Serious Vulnerabilities Found in Popular Home Wireless Routers

Hackers love to attack Java. Why? Well, not only because it is full of holes, but because it’s everywhere, embedded on endpoints, Web browsers, mobile devices and more. The same goes for attacking wireless routers; they’re buggy and they’re everywhere.

Hackers love to attack Java. Why? Well, not only because it is full of holes, but because it’s everywhere, embedded on endpoints, Web browsers, mobile devices and more. The same goes for attacking wireless routers; they’re buggy and they’re everywhere.

A handful of vulnerabilities were identified late last week in the Cisco Linksys EA2700 Network Manager N600 Wireless-N routers, which has been on the market a little more than a year, and is a popular choice not only for home users, but for small businesses.

Pen-tester and researcher Phil Purviance, who has presented similar research at security industry events, reported his findings to Cisco on March 5. No patches are available yet. Cisco did not respond to a request for comment.

“I hooked it up and spent maybe 30 minutes testing the security of the embedded website used to manage the device, then never used it again,” Purviance wrote on his blog of the EA2700. “What I found was so terrible, awful, and completely inexcusable! It only took 30 minutes to come to the conclusion that any network with an EA2700 router on it is an insecure network!”

His research looked at the administration features on the embedded management website. The vulnerabilities he found range in severity and simplicity to exploit.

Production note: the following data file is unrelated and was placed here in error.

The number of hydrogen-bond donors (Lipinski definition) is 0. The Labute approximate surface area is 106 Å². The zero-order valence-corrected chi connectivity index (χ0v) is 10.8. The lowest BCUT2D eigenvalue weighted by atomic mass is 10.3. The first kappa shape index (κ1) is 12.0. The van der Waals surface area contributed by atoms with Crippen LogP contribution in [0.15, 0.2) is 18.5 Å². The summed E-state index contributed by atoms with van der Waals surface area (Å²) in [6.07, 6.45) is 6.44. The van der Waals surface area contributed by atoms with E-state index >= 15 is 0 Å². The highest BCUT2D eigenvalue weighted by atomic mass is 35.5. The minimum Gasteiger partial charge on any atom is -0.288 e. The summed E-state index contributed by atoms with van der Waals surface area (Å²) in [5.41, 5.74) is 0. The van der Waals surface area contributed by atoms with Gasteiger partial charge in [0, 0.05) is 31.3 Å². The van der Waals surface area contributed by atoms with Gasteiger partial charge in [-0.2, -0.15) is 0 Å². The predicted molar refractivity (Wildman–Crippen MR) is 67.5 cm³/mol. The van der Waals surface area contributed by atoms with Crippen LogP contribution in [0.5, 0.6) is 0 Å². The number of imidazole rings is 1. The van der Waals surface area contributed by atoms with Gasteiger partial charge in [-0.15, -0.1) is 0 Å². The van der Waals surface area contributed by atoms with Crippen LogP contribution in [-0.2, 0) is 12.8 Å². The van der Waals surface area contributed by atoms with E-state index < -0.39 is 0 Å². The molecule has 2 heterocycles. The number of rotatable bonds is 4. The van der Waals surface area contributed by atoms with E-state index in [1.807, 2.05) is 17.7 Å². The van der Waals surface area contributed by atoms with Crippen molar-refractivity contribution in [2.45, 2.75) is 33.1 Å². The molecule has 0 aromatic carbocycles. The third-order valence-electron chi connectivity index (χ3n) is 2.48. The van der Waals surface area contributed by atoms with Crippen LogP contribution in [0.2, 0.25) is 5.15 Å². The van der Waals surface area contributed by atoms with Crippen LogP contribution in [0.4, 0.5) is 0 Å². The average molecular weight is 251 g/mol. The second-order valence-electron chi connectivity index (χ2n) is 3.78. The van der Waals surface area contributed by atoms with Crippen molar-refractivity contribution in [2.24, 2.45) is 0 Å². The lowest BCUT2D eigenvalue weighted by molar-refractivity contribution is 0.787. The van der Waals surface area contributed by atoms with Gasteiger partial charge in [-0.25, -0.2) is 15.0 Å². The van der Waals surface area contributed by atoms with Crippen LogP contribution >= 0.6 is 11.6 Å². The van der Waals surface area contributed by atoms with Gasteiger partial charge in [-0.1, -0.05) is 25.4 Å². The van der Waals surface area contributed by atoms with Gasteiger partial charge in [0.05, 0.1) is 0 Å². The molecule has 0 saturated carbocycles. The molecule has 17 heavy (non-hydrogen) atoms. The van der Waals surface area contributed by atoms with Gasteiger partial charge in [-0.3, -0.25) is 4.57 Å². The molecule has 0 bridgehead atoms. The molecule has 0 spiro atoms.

A cross-site scripting bug was found on the router’s apply.cgi that works regardless of authentication and would allow an attacker to access the device, change settings or upload modified firmware.

A file path traversal vulnerability was also discovered that would enable an attacker to remotely access password or configuration files without being logged in. “This vulnerability,” Purviance wrote, “tells me that this router’s software was never given a security pen-test because it is just too easy.”

He also found a cross-site request forgery flaw that would allow an attacker on the same network to change log-in information and remotely manage the hardware. He said a remote attacker could also exploit the same vulnerability by luring the user to a website hosting an exploit, which he said, amounts to a POST request to the management page that opens the admin interface and changes the user’s password to “password.”

The final EA2700 bug can lead to source code disclosure. By inserting a particular character into a URL while browsing the admin interface, raw source code is presented. “No I’m not talking the HTML source code, but the actual Web application level source code that is used to convert the page to HTML,” he said.

In addition, Purviance said a Cisco patch released in January for a cross-site request forgery flaw in the Linksys WRT54GL router was incomplete, and patched only an unrelated cross-site scripting flaw. He said the latest firmware version 4.30.16 remains vulnerable to the attack he presented last year at Black Hat and AppSec USA.

Security researchers are starting to look at these vulnerable home customer premise devices as possible launchpads for a variety of attacks. IOActive researchers Sofiane Talmat and Ehab Hussein recently shared research with Threatpost that demonstrated that home routers and modems from ISPs can be chained together to redirect traffic in click-fraud scams, keep blocks of users from reaching the Internet, or launch denial-of-service attacks.

Recently, new modules were added to Metasploit that exploit vulnerabilities in embedded Linux-based routers from Linksys, D-Link and Netgear. The modules fingerprint the devices, retrieve configuration files or enable an attacker to get shell access.